Demand for syariah-compliant instruments is expected to continue to rise in 2023, supported by strong economic growth amid robust oil prices and ambitious development agendas in core Islamic markets, says Moody’s Investors Service.
In a research note yesterday, Moody’s said Islamic banking assets in key markets would continue to grow at a higher rate compared to conventional peers supported by robust economic activity in South-East Asia and the Gulf Cooperation Council (GCC), Bernama reported.
It said core Islamic markets, including the GCC, Malaysia, Indonesia and Turkiye, enjoyed strong economic growth in 2022, driven by robust commodity prices and increasing economic diversification that, in turn, supported demand for Islamic financing which is analogous to lending.
“As for previous years, the sector captured most of the market’s credit growth and outpaced conventional peers due to higher demand from both the consumer and corporate sectors.
“We expect growth to keep pace in 2023, driven by robust economic activity, continuous government and legislative support, as well as merger and acquisition (M&A) activity, particularly in the GCC region,” it said.
Moody’s said Islamic financing posted double-digit year-on-year growth in 2022, supported by robust economic activity across all core markets, and continued to outpace conventional credit growth.
As a result, it noted the market share of Islamic financing in core Islamic markets increased to 37.3% of total financing, including conventional bank loans in September 2022, from 34.9% in December 2021 and 33% in December 2020.
The research firm said Saudi Arabia remained the largest market for Islamic finance globally, with financing assets rising to US$496bil (RM2.22 trillion) as of September 2022 from US$438bil (RM1.96 trillion) in December 2021.
“Islamic financing in Saudi Arabia posted double-digit growth for the third consecutive year, as demand from both retail and corporate clients for syariah-compliant products remained steady given strong economic activity, growing by 5.2% in 2022 for the non-oil economy.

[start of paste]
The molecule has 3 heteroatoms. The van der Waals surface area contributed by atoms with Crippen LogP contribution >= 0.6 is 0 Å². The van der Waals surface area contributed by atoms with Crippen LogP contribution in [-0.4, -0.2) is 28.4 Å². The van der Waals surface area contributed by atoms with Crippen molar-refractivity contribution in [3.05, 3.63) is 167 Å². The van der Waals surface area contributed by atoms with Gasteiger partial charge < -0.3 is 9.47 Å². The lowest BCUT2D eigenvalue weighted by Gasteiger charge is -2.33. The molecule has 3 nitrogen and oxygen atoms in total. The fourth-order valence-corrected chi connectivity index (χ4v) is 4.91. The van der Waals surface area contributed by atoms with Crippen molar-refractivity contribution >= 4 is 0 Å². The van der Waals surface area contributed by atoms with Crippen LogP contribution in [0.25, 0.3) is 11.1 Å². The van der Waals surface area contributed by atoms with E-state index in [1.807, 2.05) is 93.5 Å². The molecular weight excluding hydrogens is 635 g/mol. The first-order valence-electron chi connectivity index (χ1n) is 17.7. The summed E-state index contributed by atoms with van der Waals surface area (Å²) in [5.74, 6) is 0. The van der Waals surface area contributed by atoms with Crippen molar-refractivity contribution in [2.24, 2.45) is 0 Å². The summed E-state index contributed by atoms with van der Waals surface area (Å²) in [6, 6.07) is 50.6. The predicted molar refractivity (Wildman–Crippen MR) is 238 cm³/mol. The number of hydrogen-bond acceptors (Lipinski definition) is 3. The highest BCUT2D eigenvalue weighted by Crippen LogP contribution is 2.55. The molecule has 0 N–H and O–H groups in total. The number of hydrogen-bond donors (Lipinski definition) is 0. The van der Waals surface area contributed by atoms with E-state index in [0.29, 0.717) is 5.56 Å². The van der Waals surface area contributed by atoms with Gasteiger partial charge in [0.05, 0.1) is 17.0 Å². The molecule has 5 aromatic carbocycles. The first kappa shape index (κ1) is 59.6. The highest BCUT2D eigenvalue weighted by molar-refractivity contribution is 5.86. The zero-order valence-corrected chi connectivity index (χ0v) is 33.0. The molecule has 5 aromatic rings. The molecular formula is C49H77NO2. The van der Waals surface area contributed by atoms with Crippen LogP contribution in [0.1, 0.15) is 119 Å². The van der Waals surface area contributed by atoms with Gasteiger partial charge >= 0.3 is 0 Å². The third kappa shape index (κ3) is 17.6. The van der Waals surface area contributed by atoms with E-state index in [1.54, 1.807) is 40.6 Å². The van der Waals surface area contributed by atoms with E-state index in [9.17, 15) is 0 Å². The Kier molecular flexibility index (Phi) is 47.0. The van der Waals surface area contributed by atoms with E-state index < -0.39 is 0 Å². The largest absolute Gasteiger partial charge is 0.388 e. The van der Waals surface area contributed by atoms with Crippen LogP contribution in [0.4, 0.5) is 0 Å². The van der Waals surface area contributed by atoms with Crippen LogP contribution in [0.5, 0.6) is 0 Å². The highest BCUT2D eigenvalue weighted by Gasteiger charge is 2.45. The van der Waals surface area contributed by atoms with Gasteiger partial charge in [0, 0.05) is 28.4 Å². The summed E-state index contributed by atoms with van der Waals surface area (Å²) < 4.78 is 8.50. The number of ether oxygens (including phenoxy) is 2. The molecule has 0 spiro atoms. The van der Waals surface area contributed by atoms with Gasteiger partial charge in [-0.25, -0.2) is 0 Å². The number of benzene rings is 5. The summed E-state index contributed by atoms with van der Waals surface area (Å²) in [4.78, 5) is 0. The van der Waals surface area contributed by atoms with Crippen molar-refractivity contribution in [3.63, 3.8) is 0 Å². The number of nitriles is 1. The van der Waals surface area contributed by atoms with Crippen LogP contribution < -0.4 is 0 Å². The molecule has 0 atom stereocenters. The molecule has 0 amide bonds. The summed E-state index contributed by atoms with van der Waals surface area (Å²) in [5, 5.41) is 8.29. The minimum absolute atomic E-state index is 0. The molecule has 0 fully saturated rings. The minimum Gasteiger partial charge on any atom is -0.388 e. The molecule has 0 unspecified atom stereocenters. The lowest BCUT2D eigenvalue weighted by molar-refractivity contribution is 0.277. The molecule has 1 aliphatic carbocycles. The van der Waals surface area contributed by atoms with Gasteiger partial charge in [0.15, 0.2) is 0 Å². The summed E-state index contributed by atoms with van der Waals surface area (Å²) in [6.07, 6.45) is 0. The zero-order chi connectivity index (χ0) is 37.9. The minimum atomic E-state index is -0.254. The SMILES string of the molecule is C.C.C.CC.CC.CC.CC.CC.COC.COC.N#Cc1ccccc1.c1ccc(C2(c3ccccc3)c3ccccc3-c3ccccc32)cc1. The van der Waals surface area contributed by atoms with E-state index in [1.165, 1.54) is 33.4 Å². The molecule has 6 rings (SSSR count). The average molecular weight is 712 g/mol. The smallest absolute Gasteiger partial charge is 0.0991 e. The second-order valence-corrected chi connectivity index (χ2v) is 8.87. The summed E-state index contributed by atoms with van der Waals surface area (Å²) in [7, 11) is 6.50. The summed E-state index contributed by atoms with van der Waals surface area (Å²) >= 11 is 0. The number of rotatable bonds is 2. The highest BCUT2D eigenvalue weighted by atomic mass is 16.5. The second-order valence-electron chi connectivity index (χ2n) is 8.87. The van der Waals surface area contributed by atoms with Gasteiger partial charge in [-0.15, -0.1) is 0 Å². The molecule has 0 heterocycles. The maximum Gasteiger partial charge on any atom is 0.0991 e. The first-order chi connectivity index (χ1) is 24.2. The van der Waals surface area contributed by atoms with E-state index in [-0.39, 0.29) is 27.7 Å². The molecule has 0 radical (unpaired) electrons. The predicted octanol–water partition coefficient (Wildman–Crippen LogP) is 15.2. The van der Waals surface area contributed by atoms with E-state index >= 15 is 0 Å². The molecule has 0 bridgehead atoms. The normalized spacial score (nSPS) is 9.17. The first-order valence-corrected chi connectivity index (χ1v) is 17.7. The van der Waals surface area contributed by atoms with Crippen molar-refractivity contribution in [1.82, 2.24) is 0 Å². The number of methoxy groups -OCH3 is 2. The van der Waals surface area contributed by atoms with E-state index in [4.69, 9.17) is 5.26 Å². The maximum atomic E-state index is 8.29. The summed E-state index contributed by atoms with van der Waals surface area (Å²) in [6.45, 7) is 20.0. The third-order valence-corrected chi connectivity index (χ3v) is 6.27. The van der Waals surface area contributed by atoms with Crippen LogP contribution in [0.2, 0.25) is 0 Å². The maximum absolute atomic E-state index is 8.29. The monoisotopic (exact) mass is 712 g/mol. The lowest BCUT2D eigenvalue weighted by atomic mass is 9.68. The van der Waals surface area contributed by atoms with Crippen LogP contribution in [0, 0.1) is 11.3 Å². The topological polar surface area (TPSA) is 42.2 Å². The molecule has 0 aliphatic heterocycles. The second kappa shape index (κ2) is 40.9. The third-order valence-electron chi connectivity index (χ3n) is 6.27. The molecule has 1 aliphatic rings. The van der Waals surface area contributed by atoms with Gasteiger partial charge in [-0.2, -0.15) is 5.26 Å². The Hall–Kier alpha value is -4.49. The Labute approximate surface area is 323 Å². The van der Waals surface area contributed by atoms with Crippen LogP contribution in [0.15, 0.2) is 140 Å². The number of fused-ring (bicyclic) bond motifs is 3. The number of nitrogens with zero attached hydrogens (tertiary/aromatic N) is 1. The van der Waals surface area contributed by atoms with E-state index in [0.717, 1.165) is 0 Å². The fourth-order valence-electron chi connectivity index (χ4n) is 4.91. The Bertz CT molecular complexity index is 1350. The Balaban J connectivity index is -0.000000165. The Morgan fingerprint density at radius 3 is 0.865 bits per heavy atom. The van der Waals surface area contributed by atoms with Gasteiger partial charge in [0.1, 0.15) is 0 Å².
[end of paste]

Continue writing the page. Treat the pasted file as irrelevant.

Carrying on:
“The economic diversification agenda and a cultural affinity for Islamic finance fuelled demand for syariah-compliant financing. We expect Islamic assets in Saudi Arabia to account for 85% of system-wide loans over the next 12 to 18 months, from 83.3% in September 2022.”
Moody’s said Islamic banks in Malaysia are expected to continue growing, supported by initiatives outlined in the government’s Halal Industry Master Plan 2030 and Financial Sector Blueprint 2022 to 2026.
It said Malaysia aimed to become a global gateway for Islamic finance markets in Asia and the Organisation of Islamic Cooperation countries.
“In addition, two of five digital banking licenses were awarded under the Islamic Financial Services Act 2013 in 2022, which will help with the adoption of Islamic finance in Malaysia by tapping underserved or unserved markets,” it said.
Meanwhile, on the sukuk side, Moody’s expected issuance volumes to stabilise in 2023 after two consecutive years of decline, supported by rising financing needs from South-East Asian sovereigns, resilient activity on the banking and corporate side and the realisation of delayed issuances.
“We continue to expect some downward pressure on volumes as a result of lower demand from GCC sovereigns on the back of their strong fiscal positions,” it said.
Moody’s said sukuk issuance declined by 10% in 2022 to US$178bil (RM796il) due to unfavourable market conditions and lower sovereign funding needs in the GCC and South-East Asia, aided by higher commodity prices and robust economic growth.
“We expect issuance activity to level off in 2023, to US$170bil (RM760bil) to US$175bil (RM783bil), supported by financing needs from the Malaysian and Indonesian sovereigns, resilient activity on the banking and corporate side and realisation of delayed issuances,” it said.
All in all, Moody’s said Malaysia is expected to consolidate its dominant position in the market, followed by Saudi Arabia.
“We remain positive on the long-term prospects of sukuk, which benefits from strong fundamentals in core Islamic markets, with increasing government support for the sector’s development.
“New sovereign and private sector issuers will, over time, deepen the market and increase the attractiveness of Islamic instruments,” it said.
Moody’s said rising investor demand for syariah-compliant products would also continue to support inflows to Islamic funds.
For takaful, the research firm said premiums are expected to grow moderately in the next two to three years, helped by economic activity and ongoing rising demand for medical insurance as more GCC, African, and South-East Asian countries implement compulsory health cover.
“In highly competitive markets such as the GCC, we expect takaful operators that currently lack the scale to accelerate their technology investment and seek out M&A deals to build critical mass,” it added.